Blacklisted organisations – including Al Qaeda, Hezbollah and other extremists – in West Africa are also playing key intermediary roles, such as the provision of logistics, storage, collection and delivery of drugs at seaports and airports. 

“We also need to understand that most crime syndicates who are involved in the drug business also engage in other illegal activities such as weapons, smuggling of goods and human trafficking. Law enforcement officials must focus on fighting organised crime in all its facets, including corruption and money laundering,” Maria-Goretti Loglo, Africa consultant at the International Drug Policy Consortium, Ghana, tells The Africa Report. 

The impact of bad governance, corruption and poverty  

Sanni Abacha’s corrupt fascist administration peaked in 1997 as Nigeria’s poverty rate reached a record of 65.5%. The International Narcotics Control Strategy Report (1997) described Nigeria as a fast-growing “hub of African narcotics trafficking” and a “key player in drug distribution” from strategic locations throughout the world. 

“Drug trafficking provides great financial rewards, thereby attracting people within the region and criminal networks to engage in these activities. Poverty, unemployment and limited financial opportunities in West Africa create a conducive environment where poor people are more susceptible to involvement in drug trafficking as a means of income generation,” Loglo tells The Africa Report. 

Over the years, traffickers have smuggled cocaine into Nigeria through various channels, including bulk carrier vessels and cargoes at major West African seaports. There have also been increased instances of collaboration with officials at international airports and land borders.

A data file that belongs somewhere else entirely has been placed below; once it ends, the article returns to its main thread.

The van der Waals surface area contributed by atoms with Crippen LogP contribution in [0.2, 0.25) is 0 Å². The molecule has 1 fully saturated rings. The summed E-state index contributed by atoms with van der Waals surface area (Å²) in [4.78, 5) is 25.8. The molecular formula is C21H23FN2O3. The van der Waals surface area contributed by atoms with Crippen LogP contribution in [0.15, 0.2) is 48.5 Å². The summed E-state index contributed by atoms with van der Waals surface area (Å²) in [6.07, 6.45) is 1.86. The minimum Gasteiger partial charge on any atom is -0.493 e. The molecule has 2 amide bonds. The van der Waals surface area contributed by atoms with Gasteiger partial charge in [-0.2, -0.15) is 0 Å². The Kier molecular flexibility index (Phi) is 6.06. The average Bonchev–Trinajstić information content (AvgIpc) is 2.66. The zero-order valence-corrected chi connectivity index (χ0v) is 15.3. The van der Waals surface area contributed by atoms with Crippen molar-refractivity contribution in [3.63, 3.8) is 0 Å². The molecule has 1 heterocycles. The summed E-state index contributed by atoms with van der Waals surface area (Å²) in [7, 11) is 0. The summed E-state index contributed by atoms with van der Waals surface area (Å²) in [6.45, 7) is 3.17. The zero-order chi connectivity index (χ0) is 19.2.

“Profits in the [drug] trade are enormous, so financially it makes sense to use routes through West Africa. Networks also pay protection fees to ensure consignments are not seized,” said Bird. 

Since 2020, West African countries have reached a greater level of unprecedented national debt and high inflation – the extreme poverty rate in the region has risen by nearly 3%. 

In its 2023 March global report, the UNODC documents that there was a 35% increase in coca cultivation in 2020-2021, and these statistics suggest that the economic woes of Nigeria are luring its vulnerable citizens into drug trafficking. 

“The role of Nigeria in drug trafficking is gradually expanding. It used to be a transit point but it now a growing market,” Kingsley Madueke, Nigeria Research Coordinator at the Global Initiative Against Transnational Organized Crime, tells The Africa Report. 


The National Drug Law Enforcement Agency (NDLEA), Nigeria’s special agency set up to eliminate drug trafficking and illegal drug use, has increased its efforts over the years with several busts, including the giant September 2022 haul.

Nigeria’s political scene, like other drug-transit West African countries, has links to drug trafficking organisations, which undermines the country’s political accountability and transparency. 

Instances of the opaque Nigerian political structure in its fight against drug trafficking include the mysterious demise of Gloria Okon in 1985 and her alleged affinity with Mariam Babangida, wife of Nigeria’s former military head of state, and, recently, the repeated accusations by presidential candidates Peter Obi and Atiku Abubakar that President Bola Tinubu was caught up in drug trafficking in the US following a 1993 judgment and forfeiture of his assets. 

“For West Africa to effectively address its drug trafficking situation, it is crucial to focus on socio-economic development, international cooperation, evidence-based law enforcement efforts and increased anti-corruption measures in the affected regions,” said Logol.